"The competition has intensified, but every great brand has to question the status quo every single day and we absolutely believe that we will re-establish KRAVE as an innovator, and we also understand that execution is essential. But we have to follow a new playbook, so I'm interested in partnerships and I do believe that there will be consolidation in this space... and we may be a consolidator."
'Tons of opportunity' to re-build distribution
Looking forward, he said, there is "tons of opportunity" to re-build distribution in grocery and expand KRAVE's presence in e-commerce channels.
"I think the distribution losses weren't a function of brand failure," he said, but reflective of the fact that "the brand was kind of orphaned inside a larger organization. KRAVE was in a very different category [than Hershey's other brands in confectionery and salty snacks]."
New products: 'We know this brand has permission to play in different sandboxes'
So what’s coming up next on the product development front for KRAVE, which has recently expanded into a couple of new areas under Hershey’s ownership, including pork rinds and plant-based jerky?
"Candidly, we do not believe there is much distribution [for these new lines] yet, but I applaud Hershey for introducing a plant-based line and we will build on this," said Sebastiani. "The pork rinds, we'll take a deeper look into."
He added: "KRAVE was always a wellness snack brand and we had intentionally thought through SKU extensions beyond a core meat offering and we do anticipate extensions that will include meat, some that will take a plant-based approach, and some that will take a non-jerky approach to snacking, as we know this brand has permission to play in different sandboxes."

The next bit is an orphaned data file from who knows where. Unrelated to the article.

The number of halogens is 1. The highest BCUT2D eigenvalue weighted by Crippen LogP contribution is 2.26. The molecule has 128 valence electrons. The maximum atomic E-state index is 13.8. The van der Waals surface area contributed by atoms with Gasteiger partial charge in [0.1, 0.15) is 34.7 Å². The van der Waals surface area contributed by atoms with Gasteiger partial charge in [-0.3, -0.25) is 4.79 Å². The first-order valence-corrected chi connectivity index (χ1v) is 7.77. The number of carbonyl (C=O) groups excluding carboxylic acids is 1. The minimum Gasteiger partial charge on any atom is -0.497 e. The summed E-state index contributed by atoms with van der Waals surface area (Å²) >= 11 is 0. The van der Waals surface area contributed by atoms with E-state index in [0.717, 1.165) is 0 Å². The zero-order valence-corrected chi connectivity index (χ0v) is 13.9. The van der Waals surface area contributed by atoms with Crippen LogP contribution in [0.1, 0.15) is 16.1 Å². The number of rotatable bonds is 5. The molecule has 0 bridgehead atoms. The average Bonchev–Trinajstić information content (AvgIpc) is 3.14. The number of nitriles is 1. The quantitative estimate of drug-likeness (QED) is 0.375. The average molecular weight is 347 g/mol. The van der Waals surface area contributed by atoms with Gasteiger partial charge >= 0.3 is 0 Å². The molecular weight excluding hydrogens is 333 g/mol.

The end game?
As for his end game, he said: “KRAVE would be a very attractive asset in any snack organization's portfolio.
"There will be an M&A transaction here, I can't predict when, although I don't think it will be a marathon, but first we have a lot of work to do to fix the brand and re-establish its premium position in the marketplace."
"Our learnings from recent acquisitions have underscored the importance of assets scale and margin profile. We are obsessed with scale assets closer to $100m, with high margins that enable brand investment to drive growth. These are great brands [KRAVE, Dagoba, Scharffen Berger] that continue to resonate with consumers, but they require a different go-to-market model that we believe is better supported by other owners.”
Michele Buck, CEO, Hershey, Q1, 2020 earnings call, April 23
Launched by Jon Sebastiani in 2016, incubation and investment vehicle Sonoma Brands has thus far invested in brands including healthy snacks brand Dang Foods, upmarket chocolate brand Hu, bakery brand Milk Bar, yerba mate beverage brand Guayaki, and kids’ direct to consumer brand Yumble; and developed three ‘incubated’ concepts of its own: SMASHMALLOW, Medlie, and PECKISH.
“KRAVE is a great brand with a loyal fanbase who appreciate its innovative gourmet flavors and culinary roots tracing back to its origins in Sonoma, California. We look forward to its success with a different go-to-market model under the guidance of founder Jon Sebastiani.”
Hector de la Barreda, president, Amplify Snack Brands (Hershey)